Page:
MEMORIES OF GHANA

January 4. Day 4 of the Ultimate Blog Challenge and already I am feeling challenged. It is a beautiful sunny day but I am not feeling one with it. I am feeling heavy and plodding. It didn’t help that I drove into a snowpile trying to make a perfect entry into the garage. Thank goodness that the guy was not too far away. Thank goodness for a very helpful daycare worker nearby. She was an expert in getting unstuck. Too bad she can’t help me here.

I’ve adopted new goals for this challenge. They are to show up every day with a post and to have fun. I’m not going to beat my head on the wall to come up with something interesting. Instead, I’m going back in time to March, 2011 when I visited Ghana. I had posted a few notes on FB during the visit. Here is one of them. It seems like a good day to travel back even if only in my mind. I feel lighter just thinking of no mountains of snow, no heavy coats, scarfs, snow pants, boots, mitts and hats.

A Day of a Visitor in Ghana

I am sitting out on our little deck, listening to the surf, feeling the warm African breeze ripple through my hair.  All my cares and stress prior to leaving seem absurd somehow….melted by the African heat.  What do I need of makeup or perfume when sweat is a constant thing?  Or even taking a bath when you get sweaty just the same right after?  I had worried about my hair…whether it would have body or hold its shape.  Do I need to bring my mousse or glue?  I laugh now because quite often, I do not even comb my hair.  All I had to do was to fluff it with my hands, sans mirror.  And then one day, Miss Charlotte showed up at Escape3Points.  After that, I tried at least to put on my eyebrows.  To me, Miss Charlotte was bigger than life.  I don’t know why Gladys Knight came to mind but perhaps because the name sounds big.  Miss Charlotte was what I call ‘dressed to kill’, with tight black pants and high heels, wig, makeup that glows and perfume to sweeten any sweat.  I wish I could be a Miss Charlotte on occasions.

Yesterday, we went to Takoradi.  We thought that we had to take Paul, one of the workers here, to a hospital to have a hernia operation.  But in the morning, Paul came to work, saying he felt better and that someone had advised him a white European doctor was coming and that his services were free. Paul decided to go with someone on Monday to check it out.  So we went by ourselves.  Rod had broken the frame of his glasses so that was one of the tasks we had to do.  So we proceeded down the red dirt road again, raising red dust behind us.  Unlike in the West, we passed many people on foot and bicycles.  Everyone waved.  Many people, I think mostly women carried things on their heads.  How they stayed up there is amazing to me.  I saw a woman in Takoradi with a suitcase on her head, a baby on her back and carrying things with both her hands.  When I see things like this, I wonder if Africa is the last frontier.  I am not sure myself what I mean by that.  In Africa I still see, with my Western-Eastern eyes, that many people are still tied to the land, whether it is by walking the earth in their bare feet or working closely with the land, harvesting the crops.  On roads, streets, villages, etc. you see people together in little groups, big groups, maybe one by one.  Back home, in Canada, I have remarked frequently since I got a dog and we have to go for our walks/runs, that there are seldom people on the streets, especially in winter except the dog people.  We go everywhere in our cars.  And though many of us have big yards, there’s seldom any people in our well manicured front lawns. I often feel I live on a lonely planet.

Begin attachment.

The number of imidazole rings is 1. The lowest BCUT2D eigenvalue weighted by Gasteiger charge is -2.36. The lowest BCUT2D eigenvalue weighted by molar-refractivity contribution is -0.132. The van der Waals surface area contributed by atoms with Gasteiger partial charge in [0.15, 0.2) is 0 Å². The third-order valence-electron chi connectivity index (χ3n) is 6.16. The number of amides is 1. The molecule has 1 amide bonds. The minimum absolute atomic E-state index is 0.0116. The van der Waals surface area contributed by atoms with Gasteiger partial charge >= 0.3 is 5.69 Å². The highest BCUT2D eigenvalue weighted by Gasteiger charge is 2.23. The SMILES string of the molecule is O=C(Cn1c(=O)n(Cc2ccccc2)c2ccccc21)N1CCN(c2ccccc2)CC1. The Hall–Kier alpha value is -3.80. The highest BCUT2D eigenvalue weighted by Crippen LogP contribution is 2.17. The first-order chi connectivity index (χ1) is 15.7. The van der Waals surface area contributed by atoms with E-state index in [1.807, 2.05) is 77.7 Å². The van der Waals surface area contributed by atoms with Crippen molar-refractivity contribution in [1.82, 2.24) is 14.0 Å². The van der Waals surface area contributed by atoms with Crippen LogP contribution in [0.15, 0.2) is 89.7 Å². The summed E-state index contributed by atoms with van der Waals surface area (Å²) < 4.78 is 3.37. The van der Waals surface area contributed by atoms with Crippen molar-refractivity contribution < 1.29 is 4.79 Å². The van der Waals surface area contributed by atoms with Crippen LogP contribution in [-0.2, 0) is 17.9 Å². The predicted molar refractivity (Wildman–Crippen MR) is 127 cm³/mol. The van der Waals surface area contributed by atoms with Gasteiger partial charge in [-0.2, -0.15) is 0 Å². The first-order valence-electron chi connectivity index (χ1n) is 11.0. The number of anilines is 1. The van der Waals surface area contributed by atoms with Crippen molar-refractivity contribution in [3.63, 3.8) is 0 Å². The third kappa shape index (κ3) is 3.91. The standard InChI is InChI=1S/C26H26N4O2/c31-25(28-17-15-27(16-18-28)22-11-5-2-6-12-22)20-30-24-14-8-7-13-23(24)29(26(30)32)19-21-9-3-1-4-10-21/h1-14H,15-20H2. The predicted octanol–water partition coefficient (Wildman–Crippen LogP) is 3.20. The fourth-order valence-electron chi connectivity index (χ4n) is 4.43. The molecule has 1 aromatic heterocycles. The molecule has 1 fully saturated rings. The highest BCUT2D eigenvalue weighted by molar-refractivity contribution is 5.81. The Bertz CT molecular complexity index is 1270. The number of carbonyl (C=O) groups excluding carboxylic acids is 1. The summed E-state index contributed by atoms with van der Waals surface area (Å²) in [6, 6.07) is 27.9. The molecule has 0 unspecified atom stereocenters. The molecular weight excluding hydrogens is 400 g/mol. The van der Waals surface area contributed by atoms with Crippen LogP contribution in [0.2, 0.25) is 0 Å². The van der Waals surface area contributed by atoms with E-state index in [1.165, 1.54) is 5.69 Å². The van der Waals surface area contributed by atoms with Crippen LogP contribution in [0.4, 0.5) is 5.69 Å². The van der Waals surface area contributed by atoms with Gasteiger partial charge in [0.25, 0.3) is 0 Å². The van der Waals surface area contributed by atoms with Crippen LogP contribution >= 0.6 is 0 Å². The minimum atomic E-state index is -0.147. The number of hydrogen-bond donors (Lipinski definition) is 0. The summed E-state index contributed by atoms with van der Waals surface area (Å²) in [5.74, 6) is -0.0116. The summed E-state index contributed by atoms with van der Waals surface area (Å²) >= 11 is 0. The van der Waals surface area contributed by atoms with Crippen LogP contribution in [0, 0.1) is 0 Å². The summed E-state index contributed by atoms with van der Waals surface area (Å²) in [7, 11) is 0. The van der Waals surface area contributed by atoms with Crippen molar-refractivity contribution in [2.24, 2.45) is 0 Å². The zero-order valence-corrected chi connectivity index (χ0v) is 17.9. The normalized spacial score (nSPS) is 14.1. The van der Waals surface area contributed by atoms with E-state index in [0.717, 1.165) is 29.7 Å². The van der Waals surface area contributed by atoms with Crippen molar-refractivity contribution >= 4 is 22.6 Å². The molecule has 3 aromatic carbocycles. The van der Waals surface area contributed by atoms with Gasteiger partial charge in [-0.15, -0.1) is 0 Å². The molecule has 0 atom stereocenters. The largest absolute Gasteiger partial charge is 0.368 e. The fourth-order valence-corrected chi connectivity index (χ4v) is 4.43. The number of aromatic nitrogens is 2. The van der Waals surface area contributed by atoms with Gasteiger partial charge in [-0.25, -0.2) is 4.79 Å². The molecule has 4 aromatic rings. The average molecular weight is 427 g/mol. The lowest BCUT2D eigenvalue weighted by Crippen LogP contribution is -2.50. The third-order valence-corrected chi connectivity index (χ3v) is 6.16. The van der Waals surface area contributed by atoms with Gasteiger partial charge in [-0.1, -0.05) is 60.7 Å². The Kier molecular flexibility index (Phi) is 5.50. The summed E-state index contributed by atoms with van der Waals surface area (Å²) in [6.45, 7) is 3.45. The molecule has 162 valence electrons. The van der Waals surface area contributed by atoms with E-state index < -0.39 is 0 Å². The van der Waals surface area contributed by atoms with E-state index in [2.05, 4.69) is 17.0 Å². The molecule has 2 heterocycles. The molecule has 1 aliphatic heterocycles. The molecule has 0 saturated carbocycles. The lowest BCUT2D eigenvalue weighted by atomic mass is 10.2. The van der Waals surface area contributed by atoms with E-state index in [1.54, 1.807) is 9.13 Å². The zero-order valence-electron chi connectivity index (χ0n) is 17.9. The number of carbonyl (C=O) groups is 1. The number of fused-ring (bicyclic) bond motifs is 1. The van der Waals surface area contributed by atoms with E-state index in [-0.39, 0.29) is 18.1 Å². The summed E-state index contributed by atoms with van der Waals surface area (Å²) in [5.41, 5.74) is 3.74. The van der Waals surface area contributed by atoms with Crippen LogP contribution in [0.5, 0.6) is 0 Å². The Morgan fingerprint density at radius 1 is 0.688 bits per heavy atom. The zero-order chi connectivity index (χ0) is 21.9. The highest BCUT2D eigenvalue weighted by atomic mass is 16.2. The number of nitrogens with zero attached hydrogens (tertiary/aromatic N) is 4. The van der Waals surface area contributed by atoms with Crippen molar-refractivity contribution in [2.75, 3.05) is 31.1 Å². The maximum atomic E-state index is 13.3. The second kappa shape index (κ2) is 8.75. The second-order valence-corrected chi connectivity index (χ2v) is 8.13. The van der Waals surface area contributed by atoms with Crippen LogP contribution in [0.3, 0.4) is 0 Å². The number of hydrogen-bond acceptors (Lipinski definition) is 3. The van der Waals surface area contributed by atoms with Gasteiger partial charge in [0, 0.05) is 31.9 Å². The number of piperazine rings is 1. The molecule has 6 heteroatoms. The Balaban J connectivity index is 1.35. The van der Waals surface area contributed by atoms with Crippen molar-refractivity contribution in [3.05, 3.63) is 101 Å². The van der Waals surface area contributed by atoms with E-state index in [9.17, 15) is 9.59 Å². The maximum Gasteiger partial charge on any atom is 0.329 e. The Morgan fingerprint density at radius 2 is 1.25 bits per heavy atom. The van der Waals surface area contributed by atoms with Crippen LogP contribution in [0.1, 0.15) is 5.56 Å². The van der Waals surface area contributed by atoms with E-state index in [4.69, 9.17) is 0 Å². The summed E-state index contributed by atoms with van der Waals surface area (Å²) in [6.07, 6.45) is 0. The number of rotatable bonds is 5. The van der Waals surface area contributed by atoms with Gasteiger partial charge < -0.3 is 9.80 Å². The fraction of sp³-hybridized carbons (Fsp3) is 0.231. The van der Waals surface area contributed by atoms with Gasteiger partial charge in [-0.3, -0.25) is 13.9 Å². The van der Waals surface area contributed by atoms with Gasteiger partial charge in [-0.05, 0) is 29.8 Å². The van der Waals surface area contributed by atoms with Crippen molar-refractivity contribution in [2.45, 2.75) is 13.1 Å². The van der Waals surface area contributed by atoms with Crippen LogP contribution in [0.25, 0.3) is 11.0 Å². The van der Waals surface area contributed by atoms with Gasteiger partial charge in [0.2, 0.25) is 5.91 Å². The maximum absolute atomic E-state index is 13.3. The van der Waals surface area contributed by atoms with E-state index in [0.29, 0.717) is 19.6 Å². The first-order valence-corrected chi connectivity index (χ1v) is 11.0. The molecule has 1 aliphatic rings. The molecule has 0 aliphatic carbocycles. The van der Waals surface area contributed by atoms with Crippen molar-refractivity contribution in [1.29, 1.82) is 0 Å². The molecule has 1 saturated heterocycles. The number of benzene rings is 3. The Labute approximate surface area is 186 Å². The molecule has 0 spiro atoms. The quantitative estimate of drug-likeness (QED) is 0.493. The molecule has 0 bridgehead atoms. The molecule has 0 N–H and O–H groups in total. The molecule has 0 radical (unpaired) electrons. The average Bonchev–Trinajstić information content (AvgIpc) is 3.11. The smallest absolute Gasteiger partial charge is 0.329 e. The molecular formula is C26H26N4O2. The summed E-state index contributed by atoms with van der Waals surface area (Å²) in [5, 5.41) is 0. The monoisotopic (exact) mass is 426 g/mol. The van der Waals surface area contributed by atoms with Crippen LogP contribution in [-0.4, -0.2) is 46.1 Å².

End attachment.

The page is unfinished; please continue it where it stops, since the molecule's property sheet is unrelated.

I was not sure what to expect of an optical shop in Ghana.  I was not sure of what at all to expect in Ghana.  We climbed up some stairs to the optical shop.  Some man was cleaning the window to the door and he stopped to allow us in.  He is a salesman.  There is pretty young girl also behind the counter.  They showed us some frames before the technician came to test Rod’s eyes.

……To be continued lateer….my internet tres sloooow

5 thoughts on “MEMORIES OF GHANA

  1. Lily, what a wonderfully astonishing report! How did you choose Ghana for your timeout? I expanded the photo of people with stores on their heads and wow! Eggs and vegetables oh my! And this spot in the road is really a market. I’m stunned. Eager to hear more!

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